Poland's justice minister on Tuesday revived an effort to have filmmaker Roman Polanski extradited to the U.S., where he is wanted in a nearly 40-year-old case involving sex with a minor.

Justice Minister Zbigniew Ziobro's office said he asked Poland's Supreme Court to annul a ruling in October by a court in Krakow which found that Polish law forbids Polanski's extradition. In November, prosecutors said they found no grounds to challenge the decision.

Ziobro took office late last year, after the ruling, as part of a new conservative government. The minister, who is also the country's chief prosecutor, argues that celebrity status is shielding Oscar-winning director Polanski in Poland, where he grew up and which he often visits.

The Krakow court's decision was at odds with a Polish-U.S. extradition agreement, Ziobro's office argued in a statement. It said that, "according to the extradition agreement, the defendant should be handed over to the United States."

The director pleaded guilty in 1977 to one count of unlawful sexual intercourse with a 13-year-old girl during a photo shoot in Los Angeles. In a deal with the judge, he served 42 days in prison, but then fled the U.S. fearing the judge would have him imprisoned again for much longer.

The U.S. has been seeking to bring Polanski back and put him before a court.

Last year, the Krakow judge ruling on the case found that Polanski served his punishment in confinement in the U.S., and later for 10 months — partly under house arrest — in Switzerland in 2009-2010 when the U.S. unsuccessfully sought his extradition there.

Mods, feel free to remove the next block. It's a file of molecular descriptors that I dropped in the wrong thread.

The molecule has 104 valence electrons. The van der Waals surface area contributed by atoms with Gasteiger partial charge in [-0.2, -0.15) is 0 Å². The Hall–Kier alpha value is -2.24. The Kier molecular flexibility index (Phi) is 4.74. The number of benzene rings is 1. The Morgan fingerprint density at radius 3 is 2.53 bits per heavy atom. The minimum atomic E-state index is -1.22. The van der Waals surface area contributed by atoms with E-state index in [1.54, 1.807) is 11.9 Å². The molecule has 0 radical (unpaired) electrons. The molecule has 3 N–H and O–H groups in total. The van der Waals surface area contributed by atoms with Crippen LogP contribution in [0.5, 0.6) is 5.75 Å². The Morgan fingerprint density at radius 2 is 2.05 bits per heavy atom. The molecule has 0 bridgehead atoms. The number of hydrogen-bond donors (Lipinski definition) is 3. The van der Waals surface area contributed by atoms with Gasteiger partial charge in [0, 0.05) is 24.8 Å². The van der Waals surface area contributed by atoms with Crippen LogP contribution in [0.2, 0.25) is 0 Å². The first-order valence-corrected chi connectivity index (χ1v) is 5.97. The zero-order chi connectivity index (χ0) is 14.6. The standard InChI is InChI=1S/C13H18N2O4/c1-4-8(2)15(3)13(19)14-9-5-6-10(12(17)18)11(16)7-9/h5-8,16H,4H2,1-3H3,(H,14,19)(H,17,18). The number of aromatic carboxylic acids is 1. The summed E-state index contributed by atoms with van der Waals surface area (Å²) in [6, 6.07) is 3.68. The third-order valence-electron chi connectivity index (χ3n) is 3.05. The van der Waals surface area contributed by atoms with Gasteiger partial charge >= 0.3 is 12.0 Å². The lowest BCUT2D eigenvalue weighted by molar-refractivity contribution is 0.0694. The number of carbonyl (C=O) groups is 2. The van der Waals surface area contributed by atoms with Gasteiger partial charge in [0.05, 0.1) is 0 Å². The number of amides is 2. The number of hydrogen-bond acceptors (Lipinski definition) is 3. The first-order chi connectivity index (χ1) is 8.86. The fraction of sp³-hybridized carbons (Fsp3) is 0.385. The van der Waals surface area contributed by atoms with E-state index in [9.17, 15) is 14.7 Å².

He argued that U.S. judges and prosecutors in the case violated legal procedures, broke the plea bargain in 1977, denied Polanski the right to proper defense and appeared biased.

Jan Olszewski, Polanski's lawyer in Krakow, where the filmmaker has an apartment, told The Associated Press he had contacted the director about Ziobro's decision, which "we had been expecting."

"The court's verdict stands and Mr. Polanski is a free man," he said. "But I cannot exclude that this situation will affect his decisions as to visiting Poland."

Paris-born Polanski, 83, has Polish and French citizenship. He lives in Paris but often visits Poland, where he is popular and is preparing to make a film.

Polanski's artistic output is deeply admired in Poland, where he spent his World War II childhood and later went into filmmaking. His mother died at the Auschwitz death camp.

The filmmaker's movements are restricted by an Interpol warrant in effect in 188 countries, but he has avoided extradition by traveling only between France, Poland and Switzerland, which in 2011 rejected a U.S. request to extradite Polanski. Ziobro's move could now make Poland a risky destination for him.

Polanski won an Academy Award for best director for his 2002 film "The Pianist," which he filmed in Warsaw, and was nominated for his 1970s movies "Chinatown" and "Tess."